|Title:||Transient Changes in Bacterioplankton Communities Induced by the Submarine Volcanic Eruption of El Hierro (Canary Islands)||Authors:||Ferrera, Isabel
González, José M.
Montero, María F.
Fraile Nuez, Eugenio
Gasol, Josep M.
|UNESCO Clasification:||251001 Oceanografía biológica||Keywords:||Hydrothermal Vent Deposits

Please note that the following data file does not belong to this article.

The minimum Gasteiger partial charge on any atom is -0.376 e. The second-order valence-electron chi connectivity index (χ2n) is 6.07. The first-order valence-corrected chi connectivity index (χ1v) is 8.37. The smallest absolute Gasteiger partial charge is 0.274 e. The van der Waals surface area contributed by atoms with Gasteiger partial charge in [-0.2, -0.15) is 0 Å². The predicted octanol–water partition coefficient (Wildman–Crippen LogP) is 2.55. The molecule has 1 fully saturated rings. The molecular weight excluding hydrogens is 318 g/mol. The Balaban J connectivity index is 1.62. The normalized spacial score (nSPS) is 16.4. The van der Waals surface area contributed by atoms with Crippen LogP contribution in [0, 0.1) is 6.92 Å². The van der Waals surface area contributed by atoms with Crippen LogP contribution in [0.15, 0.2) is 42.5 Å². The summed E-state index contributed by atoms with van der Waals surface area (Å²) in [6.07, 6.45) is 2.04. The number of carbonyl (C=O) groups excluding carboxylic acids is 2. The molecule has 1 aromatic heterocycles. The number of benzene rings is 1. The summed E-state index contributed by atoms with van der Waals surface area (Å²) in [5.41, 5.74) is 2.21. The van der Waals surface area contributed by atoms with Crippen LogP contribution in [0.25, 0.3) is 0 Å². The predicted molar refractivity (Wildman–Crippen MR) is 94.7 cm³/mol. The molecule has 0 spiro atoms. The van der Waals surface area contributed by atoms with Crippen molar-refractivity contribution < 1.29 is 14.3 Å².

|Issue Date:||2015||Journal:||PLoS ONE||Abstract:||The submarine volcanic eruption occurring near El Hierro (Canary Islands) in October 2011 provided a unique opportunity to determine the effects of such events on the microbial populations of the surrounding waters. The birth of a new underwater volcano produced a large plume of vent material detectable from space that led to abrupt changes in the physicalchemical properties of the water column. We combined flow cytometry and 454- pyrosequencing of 16S rRNA gene amplicons (V1–V3 regions for Bacteria and V3–V5 for Archaea) to monitor the area around the volcano through the eruptive and post-eruptive phases (November 2011 to April 2012). Flow cytometric analyses revealed higher abundance and relative activity (expressed as a percentage of high-nucleic acid content cells) of heterotrophic prokaryotes during the eruptive process as compared to post-eruptive stages. Changes observed in populations detectable by flow cytometry were more evident at depths closer to the volcano (~70–200 m), coinciding also with oxygen depletion. Alpha-diversity analyses revealed that species richness (Chao1 index) decreased during the eruptive phase; however, no dramatic changes in community composition were observed. The most abundant taxa during the eruptive phase were similar to those in the post-eruptive stages and to those typically prevalent in oceanic bacterioplankton communities (i.e. the alphaproteobacterial SAR11 group, the Flavobacteriia class of the Bacteroidetes and certain groups of Gammaproteobacteria). Yet, although at low abundance, we also detected the presence of taxa not typically found in bacterioplankton communities such as the Epsilonproteobacteria and members of the candidate division ZB3, particularly during the eruptive stage. These groups are often associated with deep-sea hydrothermal vents or sulfur-rich springs. Both cytometric and sequence analyses showed that once the eruption ceased, evidences of the volcano-induced changes were no longer observed.||URI:||http://hdl.handle.net/10553/12850||ISSN:||1932-6203||DOI:||10.1371/journal.pone.0118136||Source:||PLoS ONE,v. 10 (e0118136)||Rights:||by-nc-nd|
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